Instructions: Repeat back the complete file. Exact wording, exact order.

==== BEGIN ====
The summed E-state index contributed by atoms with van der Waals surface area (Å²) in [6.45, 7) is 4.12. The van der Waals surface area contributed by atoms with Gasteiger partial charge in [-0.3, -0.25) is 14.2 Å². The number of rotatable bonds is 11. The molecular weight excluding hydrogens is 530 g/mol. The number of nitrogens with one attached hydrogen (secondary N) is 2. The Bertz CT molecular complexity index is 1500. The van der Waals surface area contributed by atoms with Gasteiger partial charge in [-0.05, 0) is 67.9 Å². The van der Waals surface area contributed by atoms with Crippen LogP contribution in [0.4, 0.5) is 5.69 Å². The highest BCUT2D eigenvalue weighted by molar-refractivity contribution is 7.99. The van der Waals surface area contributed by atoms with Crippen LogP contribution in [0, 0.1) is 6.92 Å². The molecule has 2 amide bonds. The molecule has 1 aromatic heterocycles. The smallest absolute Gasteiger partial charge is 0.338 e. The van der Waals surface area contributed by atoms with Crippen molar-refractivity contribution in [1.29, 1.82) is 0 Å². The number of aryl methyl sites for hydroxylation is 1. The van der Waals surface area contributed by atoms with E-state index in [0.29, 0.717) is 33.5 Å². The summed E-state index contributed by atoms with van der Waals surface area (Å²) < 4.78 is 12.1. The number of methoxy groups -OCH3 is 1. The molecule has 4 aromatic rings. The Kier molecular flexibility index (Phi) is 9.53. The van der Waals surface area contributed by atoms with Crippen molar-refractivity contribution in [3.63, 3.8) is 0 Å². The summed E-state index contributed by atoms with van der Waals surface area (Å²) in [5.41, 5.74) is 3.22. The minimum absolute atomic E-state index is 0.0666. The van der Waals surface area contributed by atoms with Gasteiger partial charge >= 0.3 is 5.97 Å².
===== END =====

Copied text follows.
The summed E-state index contributed by atoms with van der Waals surface area (Å²) in [6.45, 7) is 4.12. The van der Waals surface area contributed by atoms with Gasteiger partial charge in [-0.3, -0.25) is 14.2 Å². The number of rotatable bonds is 11. The molecular weight excluding hydrogens is 530 g/mol. The number of nitrogens with one attached hydrogen (secondary N) is 2. The Bertz CT molecular complexity index is 1500. The van der Waals surface area contributed by atoms with Gasteiger partial charge in [-0.05, 0) is 67.9 Å². The van der Waals surface area contributed by atoms with Crippen LogP contribution in [0.4, 0.5) is 5.69 Å². The highest BCUT2D eigenvalue weighted by molar-refractivity contribution is 7.99. The van der Waals surface area contributed by atoms with Crippen LogP contribution in [0, 0.1) is 6.92 Å². The molecule has 2 amide bonds. The molecule has 1 aromatic heterocycles. The smallest absolute Gasteiger partial charge is 0.338 e. The van der Waals surface area contributed by atoms with Crippen molar-refractivity contribution in [1.29, 1.82) is 0 Å². The number of aryl methyl sites for hydroxylation is 1. The van der Waals surface area contributed by atoms with E-state index in [0.29, 0.717) is 33.5 Å². The summed E-state index contributed by atoms with van der Waals surface area (Å²) < 4.78 is 12.1. The number of methoxy groups -OCH3 is 1. The molecule has 4 aromatic rings. The Kier molecular flexibility index (Phi) is 9.53. The van der Waals surface area contributed by atoms with Crippen molar-refractivity contribution in [3.63, 3.8) is 0 Å². The summed E-state index contributed by atoms with van der Waals surface area (Å²) in [5.41, 5.74) is 3.22. The minimum absolute atomic E-state index is 0.0666. The van der Waals surface area contributed by atoms with Gasteiger partial charge >= 0.3 is 5.97 Å².